"I don't drink beer."
Translation:Я не пью пиво.
Would it be possible to write я не пью пива (it's how the french partitive works: je ne bois pas de bière)
Probably. It is a bit old-fashioned, maybe you'd hear it much more often a century ago.
'Hear' is not really the best word since «пива» and «пиво» are pronounced in the same way...
Unstressed О started reducing to something like А quite a bit longer than a century ago (if we are talking about the standard language).
Why didn't you report it then?
Yeah, it is correct, just old-fashioned. Objects after negated verbs mostly took Genitive in the 19th century. Nowadays the choice of case is immensely more complicated.
For example, if you have an allergy and avoid drinking orange juice in spring, you'll say it «Я не пью апельсиновый сок» (апельсинового сока would immediately kick you back into pre-WWII era). Иметь (formal "to have") is one of the verbs that only use Genitive when negated. Abstract objects also tend to do this (e.g., не обращайте внимания ~ pay no attention). Style and the object being more vague might matter for some verbs. Complicated, as I said.
Пиво and пива are pronounced the same, however, so it will only look pretentious in writing.
Both пиво and пива sound OK here.
How can i know if a word should be ending with о or а? I mean, they are both pronounced the same
First, words are not spelt phonetically in Russian (at least, not exactly). The spelling should be memorized. Probably, going from the spelling at the start makes even more sense for a non-native, since you will learn most words from books anyway.
Second, if you encounter such words in speech, you will one day know their grammatical gender or at least declension class. Neuter nouns end in о or е (ё). There are also ten neuter nouns that end in -мя (имя, время, пламя and all the way to вымя and темя).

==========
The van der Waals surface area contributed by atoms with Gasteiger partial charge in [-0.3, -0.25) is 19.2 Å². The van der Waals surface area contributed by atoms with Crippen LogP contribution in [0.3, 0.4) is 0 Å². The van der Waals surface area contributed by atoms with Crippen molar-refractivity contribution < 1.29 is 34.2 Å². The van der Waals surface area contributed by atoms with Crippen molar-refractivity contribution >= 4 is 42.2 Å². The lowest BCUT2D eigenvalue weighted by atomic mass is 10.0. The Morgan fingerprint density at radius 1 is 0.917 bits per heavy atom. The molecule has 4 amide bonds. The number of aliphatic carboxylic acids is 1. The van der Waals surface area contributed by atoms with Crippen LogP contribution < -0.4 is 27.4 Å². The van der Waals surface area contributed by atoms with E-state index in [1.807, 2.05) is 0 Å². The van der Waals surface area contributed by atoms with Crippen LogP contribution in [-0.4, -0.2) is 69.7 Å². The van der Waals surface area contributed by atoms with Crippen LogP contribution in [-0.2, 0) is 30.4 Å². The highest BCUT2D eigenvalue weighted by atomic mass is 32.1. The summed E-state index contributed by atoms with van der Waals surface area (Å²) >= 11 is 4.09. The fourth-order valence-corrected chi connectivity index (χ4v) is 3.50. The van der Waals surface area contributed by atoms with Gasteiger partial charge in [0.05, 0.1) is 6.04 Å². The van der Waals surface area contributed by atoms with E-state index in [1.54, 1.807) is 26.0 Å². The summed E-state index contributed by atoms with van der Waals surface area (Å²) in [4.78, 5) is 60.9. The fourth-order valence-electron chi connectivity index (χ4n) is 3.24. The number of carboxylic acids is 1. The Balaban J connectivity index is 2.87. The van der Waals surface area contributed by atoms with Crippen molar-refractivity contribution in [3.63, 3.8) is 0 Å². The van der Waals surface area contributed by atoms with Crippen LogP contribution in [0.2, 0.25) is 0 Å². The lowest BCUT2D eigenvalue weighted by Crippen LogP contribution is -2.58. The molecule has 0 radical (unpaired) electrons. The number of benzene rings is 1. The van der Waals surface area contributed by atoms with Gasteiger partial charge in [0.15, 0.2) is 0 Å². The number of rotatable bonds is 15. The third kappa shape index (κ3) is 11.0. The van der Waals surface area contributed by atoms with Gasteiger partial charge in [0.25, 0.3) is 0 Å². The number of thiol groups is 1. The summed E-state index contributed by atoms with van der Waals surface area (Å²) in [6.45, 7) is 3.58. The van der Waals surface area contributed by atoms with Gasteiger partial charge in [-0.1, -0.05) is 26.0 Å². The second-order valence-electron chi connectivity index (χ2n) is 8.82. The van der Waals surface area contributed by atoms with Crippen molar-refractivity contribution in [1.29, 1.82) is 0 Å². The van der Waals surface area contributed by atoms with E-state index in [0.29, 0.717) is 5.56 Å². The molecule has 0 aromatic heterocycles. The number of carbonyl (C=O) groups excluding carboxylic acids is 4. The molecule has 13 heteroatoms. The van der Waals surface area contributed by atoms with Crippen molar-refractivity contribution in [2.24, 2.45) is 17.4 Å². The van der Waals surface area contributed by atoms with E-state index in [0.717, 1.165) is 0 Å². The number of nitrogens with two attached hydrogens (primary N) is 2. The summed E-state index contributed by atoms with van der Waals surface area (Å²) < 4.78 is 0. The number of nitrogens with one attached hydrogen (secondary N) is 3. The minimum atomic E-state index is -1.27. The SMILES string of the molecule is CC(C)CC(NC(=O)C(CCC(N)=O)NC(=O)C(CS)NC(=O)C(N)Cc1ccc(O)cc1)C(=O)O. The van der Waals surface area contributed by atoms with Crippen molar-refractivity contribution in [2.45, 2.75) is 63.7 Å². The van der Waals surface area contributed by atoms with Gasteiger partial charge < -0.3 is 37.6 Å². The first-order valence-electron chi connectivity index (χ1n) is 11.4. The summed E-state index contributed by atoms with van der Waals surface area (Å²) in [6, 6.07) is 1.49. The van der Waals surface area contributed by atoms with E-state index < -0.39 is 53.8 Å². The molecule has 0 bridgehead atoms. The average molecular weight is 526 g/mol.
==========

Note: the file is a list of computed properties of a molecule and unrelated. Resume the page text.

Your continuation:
Feminine -а-ending nouns end in -у in the Accusative, which does not seem to happen here.
Can someone explain the different forms of "Пью"? Examples if possible :o
«Я пиво не пью» is used when 'beer' was mentioned before in the context. For example, when you were offered some beer and you're rejecting it.
«Я не пью пиво» is a 'default' word order when there's no extra context (it works well either when you're rejecting some beer, or when you're just describing what you like and don't like to drink). Duolingo doesn't have any previous context, so it sounds better here, at least to my ear.
You can say Я пью не пиво (Ya p'yu ne pivo), which is "I drink not beer" (what I am drinking is not beer) but that's a different sentence.
It is accusative. Neuter nouns are the same in nominative and accusative.
So the use of negation calls for Genitive in earlier lessons, but in this lesson negation does not trigger Genitive. Okay, but there is NO way I will ever figure these things out.
In Russian, negation does not automatically trigger the Genitive anymore:
- Мы купили молоко.
- Мы не купили молоко or (sometimes) Мы не купили молока.
It was different in the 19th century.
Earlier lessons only had genitive forms after нет. It is нет that triggers the genitive, not the fact that it's negative.